What is chytridiomycosis?

Chytridiomycosis is a lethal disease of amphibians caused by the aquatic chytrid fungal pathogen Batrachochytrium dendrobatidis (a.k.a. “chytrid fungus” or “Bd”). This disease is the worst case of disease-caused vertebrate biodiversity decline in recorded history.

            Where has this pathogen been found?

World Distribution of the Chytrid fungus (source).

Figure. Orange points are published accounts, white points are unpublished (M. Fisher, www.spatialepidemiology.net/Bd ) 

How does the chytrid fungus kill amphibians?

There is still considerable debate on this topic, but in most cases, infection leads to hyperkeratosis of the skin ("thickening" of the skin, sometimes up to 40 times thicker than normal). These two photos show a cross sections of healthy frog skin (left) and infected frog skin (right).
Disruption of the skin's normal functions leads to multiple complications, usually leading to death.  In amphibians the skin is one of the most important organs; many species do not have lungs and breathe entirely through their skin.

The effects can be devastating! Just below the world map are photos of dead frogs and a very sick frog (Southern Mountain Yellow-legged Frogs) at my study site in Kings Canyon National Park, California.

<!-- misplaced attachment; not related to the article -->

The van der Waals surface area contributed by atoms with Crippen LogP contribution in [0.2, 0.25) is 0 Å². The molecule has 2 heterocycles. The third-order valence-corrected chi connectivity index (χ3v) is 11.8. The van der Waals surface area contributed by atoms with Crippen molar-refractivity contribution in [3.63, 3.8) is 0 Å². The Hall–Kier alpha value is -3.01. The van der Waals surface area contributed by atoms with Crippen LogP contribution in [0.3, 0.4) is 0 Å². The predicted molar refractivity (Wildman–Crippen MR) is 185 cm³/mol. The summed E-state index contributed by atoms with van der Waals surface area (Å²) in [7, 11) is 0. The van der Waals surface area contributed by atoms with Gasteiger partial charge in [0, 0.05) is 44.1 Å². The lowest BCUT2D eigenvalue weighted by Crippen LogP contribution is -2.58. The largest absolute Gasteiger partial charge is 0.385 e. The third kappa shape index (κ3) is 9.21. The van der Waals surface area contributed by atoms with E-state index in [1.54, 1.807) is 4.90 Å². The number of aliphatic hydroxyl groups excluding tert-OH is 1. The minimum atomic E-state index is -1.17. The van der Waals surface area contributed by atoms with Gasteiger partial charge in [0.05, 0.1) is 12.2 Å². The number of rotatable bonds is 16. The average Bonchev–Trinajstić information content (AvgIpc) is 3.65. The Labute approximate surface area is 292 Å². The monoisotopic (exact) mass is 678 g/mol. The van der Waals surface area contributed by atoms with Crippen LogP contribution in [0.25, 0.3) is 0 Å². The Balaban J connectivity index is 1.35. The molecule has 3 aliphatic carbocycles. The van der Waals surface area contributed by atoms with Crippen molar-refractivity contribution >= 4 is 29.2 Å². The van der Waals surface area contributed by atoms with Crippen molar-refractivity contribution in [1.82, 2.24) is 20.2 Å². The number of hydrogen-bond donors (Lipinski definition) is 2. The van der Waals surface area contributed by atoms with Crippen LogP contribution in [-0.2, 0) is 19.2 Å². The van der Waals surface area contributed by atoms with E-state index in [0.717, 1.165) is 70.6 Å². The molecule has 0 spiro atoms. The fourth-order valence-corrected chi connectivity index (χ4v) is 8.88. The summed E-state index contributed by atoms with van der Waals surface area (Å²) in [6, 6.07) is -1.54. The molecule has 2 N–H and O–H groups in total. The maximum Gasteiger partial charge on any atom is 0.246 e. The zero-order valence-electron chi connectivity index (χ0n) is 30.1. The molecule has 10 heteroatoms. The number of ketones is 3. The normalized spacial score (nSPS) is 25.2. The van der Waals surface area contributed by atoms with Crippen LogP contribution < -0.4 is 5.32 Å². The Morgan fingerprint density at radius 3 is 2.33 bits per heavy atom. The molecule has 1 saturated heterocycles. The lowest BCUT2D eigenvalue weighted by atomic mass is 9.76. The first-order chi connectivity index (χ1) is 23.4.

What is the life cycle of the chytrid fungus? 

            see Biology of the phylum chytridiomycota

Can the chytrid fungus be contained?

            see How to prevent the spread of chytridiomycosis (PDF)  

How is a chytrid infection detected?

            We use a non-destructive technique (skin swabs) that allows us to sample live amphibians without harming them (see a video demonstration).  We use a real-time PCR assay to test whether the animals are infected with the chytrid pathogen (Batrachochytrium dendrobatidis). 

            What is real-time PCR?

            How does real-time PCR allow estimation of infection load?

We use a PCR assay that enables us to measure the presence and quantity of Bd zoospores collected from amphibian skin swabs. The technique compares the amount of Bd DNA in the sample to a universal set of standards (know quantities of Bd DNA). Below you can see output from one of our sample runs. All of the samples that cross the green horizontal line are positive for Bd.  Those that cross the line earlier (i.e. at a lower cycle number) have more Bd DNA, those that cross the line later have less Bd DNA.            

Other links for chytridiomycosis:

            AmphibiaWeb page:  chytridiomycosis

            Taxonomy:  (chytrid fungi online)

            Tree of Life description of chytridiomycete fungi

            Scientific literature on chytridiomycosis



chytrid fungus

Vredenburg Amphibian Research Group









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David Liittschwager